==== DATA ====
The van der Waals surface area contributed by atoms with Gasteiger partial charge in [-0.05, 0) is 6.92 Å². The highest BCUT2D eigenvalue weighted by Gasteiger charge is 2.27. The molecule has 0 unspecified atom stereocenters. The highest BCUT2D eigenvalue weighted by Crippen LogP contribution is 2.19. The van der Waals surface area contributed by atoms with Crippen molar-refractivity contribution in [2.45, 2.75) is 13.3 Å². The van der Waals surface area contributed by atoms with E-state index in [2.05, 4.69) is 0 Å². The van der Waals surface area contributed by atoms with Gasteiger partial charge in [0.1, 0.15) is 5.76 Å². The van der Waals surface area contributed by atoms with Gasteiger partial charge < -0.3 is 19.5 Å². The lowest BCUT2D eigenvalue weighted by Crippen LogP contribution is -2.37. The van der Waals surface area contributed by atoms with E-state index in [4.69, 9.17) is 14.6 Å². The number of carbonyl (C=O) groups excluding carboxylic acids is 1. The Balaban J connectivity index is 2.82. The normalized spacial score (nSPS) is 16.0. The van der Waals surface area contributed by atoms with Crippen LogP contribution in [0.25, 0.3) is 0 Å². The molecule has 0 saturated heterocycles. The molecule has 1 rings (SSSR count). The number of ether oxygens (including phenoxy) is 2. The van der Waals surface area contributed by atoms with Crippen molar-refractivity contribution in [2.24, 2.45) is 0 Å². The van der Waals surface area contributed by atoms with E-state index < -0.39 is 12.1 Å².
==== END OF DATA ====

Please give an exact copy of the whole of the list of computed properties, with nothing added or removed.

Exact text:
The van der Waals surface area contributed by atoms with Gasteiger partial charge in [-0.05, 0) is 6.92 Å². The highest BCUT2D eigenvalue weighted by Gasteiger charge is 2.27. The molecule has 0 unspecified atom stereocenters. The highest BCUT2D eigenvalue weighted by Crippen LogP contribution is 2.19. The van der Waals surface area contributed by atoms with Crippen molar-refractivity contribution in [2.45, 2.75) is 13.3 Å². The van der Waals surface area contributed by atoms with E-state index in [2.05, 4.69) is 0 Å². The van der Waals surface area contributed by atoms with Gasteiger partial charge in [0.1, 0.15) is 5.76 Å². The van der Waals surface area contributed by atoms with Gasteiger partial charge < -0.3 is 19.5 Å². The lowest BCUT2D eigenvalue weighted by Crippen LogP contribution is -2.37. The van der Waals surface area contributed by atoms with E-state index in [4.69, 9.17) is 14.6 Å². The number of carbonyl (C=O) groups excluding carboxylic acids is 1. The Balaban J connectivity index is 2.82. The normalized spacial score (nSPS) is 16.0. The van der Waals surface area contributed by atoms with Crippen LogP contribution in [0.25, 0.3) is 0 Å². The molecule has 0 saturated heterocycles. The molecule has 1 rings (SSSR count). The number of ether oxygens (including phenoxy) is 2. The van der Waals surface area contributed by atoms with Crippen molar-refractivity contribution in [2.24, 2.45) is 0 Å². The van der Waals surface area contributed by atoms with E-state index < -0.39 is 12.1 Å².